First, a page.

Comedy Studio relaunches in Union Square, home at last after 21 years as guests in an attic
Though Mayor Joe Curtatone did a ribbon-cutting for the Comedy Studio’s reopening Thursday in Somerville’s Union Square, the real start for the club’s 22nd year took place about an hour later, when owner Rick Jenkins took the stage (with a tie cut in half by Curtatone) to host a special show for friends and supporters who helped make the club a reality.
“It’s unbelievable,” Jenkins told the invite-only crowd, identifying one thank-you he needed to make because otherwise “none of this would have happened.”
“I have to say thank you to the Hong Kong,” Jenkins said. “We used to be in the third-floor attic of a Chinese restaurant in Harvard Square. And now, after 21 years of really working on myself and with some really great people, we’re now in the back room of an abandoned warehouse” in Somerville.
Jenkins announced a year ago that the Comedy Studio was in tough rent negotiations with managers at his former rented home atop the Harvard Square restaurant, where for more than 5,000 shows he and a crew of volunteer comedians had to hustle to set up a comedy club, put on a show in an awkward space lacking a green room for performers, then break it down each night so the Hong Kong could use it as a bar and dance space. Despite it all, the club has launched the careers of stars such as Gary Gulman, Eugene Mirman, Sam Jay, Emma Willmann and Jen Kirkman, and been visited by everyone from Ali Wong and Mike Birbiglia to Anthony Jeselnik and Sarah Silverman.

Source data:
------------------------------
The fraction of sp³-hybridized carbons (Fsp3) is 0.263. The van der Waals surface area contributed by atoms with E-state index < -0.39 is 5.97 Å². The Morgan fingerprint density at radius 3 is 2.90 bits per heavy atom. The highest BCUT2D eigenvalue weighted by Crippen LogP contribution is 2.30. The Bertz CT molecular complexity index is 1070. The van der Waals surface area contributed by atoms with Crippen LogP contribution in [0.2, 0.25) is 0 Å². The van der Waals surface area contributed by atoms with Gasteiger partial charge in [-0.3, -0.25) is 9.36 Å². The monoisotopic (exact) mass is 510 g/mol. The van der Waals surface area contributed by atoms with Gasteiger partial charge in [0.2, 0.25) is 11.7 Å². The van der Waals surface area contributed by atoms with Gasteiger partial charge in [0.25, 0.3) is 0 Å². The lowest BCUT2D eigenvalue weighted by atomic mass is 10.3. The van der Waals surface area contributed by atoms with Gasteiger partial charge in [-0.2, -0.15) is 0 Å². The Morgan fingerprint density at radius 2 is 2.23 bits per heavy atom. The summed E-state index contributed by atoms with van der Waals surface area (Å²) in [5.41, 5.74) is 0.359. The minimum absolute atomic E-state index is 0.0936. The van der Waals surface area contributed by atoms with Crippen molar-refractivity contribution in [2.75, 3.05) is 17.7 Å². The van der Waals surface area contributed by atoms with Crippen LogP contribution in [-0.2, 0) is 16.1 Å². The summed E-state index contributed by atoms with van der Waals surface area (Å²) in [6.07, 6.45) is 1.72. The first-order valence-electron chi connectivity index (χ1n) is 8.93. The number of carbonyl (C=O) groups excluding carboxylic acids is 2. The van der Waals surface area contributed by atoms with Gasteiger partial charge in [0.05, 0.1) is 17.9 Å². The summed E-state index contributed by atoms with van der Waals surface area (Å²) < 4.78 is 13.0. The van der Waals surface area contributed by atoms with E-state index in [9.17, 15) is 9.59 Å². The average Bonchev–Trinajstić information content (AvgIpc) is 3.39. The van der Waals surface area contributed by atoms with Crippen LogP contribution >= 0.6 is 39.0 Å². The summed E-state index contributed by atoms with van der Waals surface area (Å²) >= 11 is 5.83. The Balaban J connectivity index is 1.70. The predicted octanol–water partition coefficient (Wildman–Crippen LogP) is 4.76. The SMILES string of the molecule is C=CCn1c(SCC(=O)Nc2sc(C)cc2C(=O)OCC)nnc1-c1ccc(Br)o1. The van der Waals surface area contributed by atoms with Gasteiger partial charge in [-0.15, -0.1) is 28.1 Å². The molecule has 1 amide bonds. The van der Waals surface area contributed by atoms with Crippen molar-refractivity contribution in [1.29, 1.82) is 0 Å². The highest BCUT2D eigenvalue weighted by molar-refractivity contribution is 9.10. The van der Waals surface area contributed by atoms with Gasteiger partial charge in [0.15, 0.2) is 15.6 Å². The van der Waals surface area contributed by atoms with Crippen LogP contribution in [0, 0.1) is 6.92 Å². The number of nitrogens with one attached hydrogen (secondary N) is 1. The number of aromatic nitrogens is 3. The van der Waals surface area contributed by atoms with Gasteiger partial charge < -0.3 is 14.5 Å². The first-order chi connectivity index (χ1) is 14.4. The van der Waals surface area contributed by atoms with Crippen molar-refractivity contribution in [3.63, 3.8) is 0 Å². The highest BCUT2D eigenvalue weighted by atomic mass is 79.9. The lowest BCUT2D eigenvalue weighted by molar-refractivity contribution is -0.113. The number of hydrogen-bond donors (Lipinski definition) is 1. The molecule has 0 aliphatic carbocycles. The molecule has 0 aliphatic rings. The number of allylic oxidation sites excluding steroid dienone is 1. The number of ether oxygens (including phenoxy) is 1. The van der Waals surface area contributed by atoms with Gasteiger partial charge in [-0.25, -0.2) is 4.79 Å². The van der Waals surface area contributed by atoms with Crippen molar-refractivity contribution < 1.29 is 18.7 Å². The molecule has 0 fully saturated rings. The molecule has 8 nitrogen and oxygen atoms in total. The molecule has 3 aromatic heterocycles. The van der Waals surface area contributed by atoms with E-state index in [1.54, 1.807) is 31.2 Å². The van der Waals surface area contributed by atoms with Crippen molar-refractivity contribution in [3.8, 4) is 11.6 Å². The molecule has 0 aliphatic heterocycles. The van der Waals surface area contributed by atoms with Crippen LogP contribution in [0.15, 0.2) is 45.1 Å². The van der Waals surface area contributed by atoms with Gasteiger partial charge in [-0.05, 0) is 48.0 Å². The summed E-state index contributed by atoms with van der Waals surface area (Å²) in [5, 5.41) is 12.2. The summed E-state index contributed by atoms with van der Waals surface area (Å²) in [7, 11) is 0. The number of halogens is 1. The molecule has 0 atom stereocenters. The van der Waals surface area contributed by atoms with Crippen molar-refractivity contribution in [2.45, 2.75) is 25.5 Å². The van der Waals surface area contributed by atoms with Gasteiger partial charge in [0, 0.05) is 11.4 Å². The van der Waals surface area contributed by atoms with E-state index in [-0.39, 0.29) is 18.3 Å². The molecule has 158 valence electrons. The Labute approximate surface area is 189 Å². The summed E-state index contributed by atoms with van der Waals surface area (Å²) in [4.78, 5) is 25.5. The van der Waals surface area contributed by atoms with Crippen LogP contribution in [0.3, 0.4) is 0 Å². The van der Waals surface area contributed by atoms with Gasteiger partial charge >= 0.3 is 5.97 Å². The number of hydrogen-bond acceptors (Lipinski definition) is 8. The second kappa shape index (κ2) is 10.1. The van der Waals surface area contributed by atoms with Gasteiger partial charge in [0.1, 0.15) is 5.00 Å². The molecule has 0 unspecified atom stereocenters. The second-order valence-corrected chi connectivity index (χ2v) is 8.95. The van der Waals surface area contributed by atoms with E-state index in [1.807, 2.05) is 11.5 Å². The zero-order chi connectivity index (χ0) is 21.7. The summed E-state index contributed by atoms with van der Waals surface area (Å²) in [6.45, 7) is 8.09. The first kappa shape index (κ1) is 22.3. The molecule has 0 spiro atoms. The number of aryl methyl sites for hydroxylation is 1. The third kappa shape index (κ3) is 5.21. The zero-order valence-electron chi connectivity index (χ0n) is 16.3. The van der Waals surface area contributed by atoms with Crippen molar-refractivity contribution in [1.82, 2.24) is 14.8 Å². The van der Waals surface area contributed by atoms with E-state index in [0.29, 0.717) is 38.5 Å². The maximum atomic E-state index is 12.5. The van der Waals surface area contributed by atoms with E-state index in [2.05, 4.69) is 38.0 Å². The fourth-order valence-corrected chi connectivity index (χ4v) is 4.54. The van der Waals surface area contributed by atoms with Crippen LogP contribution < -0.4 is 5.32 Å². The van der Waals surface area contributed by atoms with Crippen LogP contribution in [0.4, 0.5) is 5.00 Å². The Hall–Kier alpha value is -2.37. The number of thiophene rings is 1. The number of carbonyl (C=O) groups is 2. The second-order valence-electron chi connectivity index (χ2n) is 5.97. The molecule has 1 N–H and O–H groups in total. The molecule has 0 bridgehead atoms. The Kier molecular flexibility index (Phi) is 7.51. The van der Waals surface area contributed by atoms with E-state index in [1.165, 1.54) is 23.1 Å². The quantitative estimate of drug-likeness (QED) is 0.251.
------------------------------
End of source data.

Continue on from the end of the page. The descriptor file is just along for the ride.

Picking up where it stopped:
During negotiations, Jenkins was approached by Zachary Baum and Matthew Boyes-Watson, who had gone from sneaking into Comedy Studio shows to building and managing the Bow Market retail complex in Union Square. They offered him a home, and Jenkins fundraised enough to build from scratch a 100-seat club with a cocktail bar called Variety and upgraded sound, lighting and high-definition video recording capabilities. Instead of having to race to unpack and repack nightly, the space can be a home for comedians and their projects throughout the day, every day, Jenkins has said.
“When we were having negotiations with the Hong Kong, [Baum and Boyes-Watson] came up and said, ‘We’ve got something better,’” Jenkins recalled. “This is better.”
On stage with Jenkins – ahead of sets by comic-in-residence for the month Liam McGuirk, Kathe Farris, Mirman (the “Bob’s Burgers” star solicited audience life advice questions before the show) and Tony V – was a door from the famed Chateau de Ville, once on Route 9 in Framingham, donated for the night by the owner’s family. “All the stars have played there – Liza Minelli and Sammy Davis Jr., Johnny Carson and Johnny Cash – and they had a tradition that when they played the place and they were leaving, they would sign the dressing room door,” Jenkins said. “I thought that would be a good tradition for us to have here, to [have the comics] sign a door as they were leaving.”
So far, signatures have been collected on the stage itself, but that will soon be covered over with proper flooring, Jenkins said. The idea is to be in business long enough to collect another murderer’s row of names like the ones seen on the “Wall of Names” of big Comedy Studio financial backers by the main hall’s entrance – which makes for impressive reading.
“If you need me,” Jenkins said, “ for the next 10 years I will be at that bar.”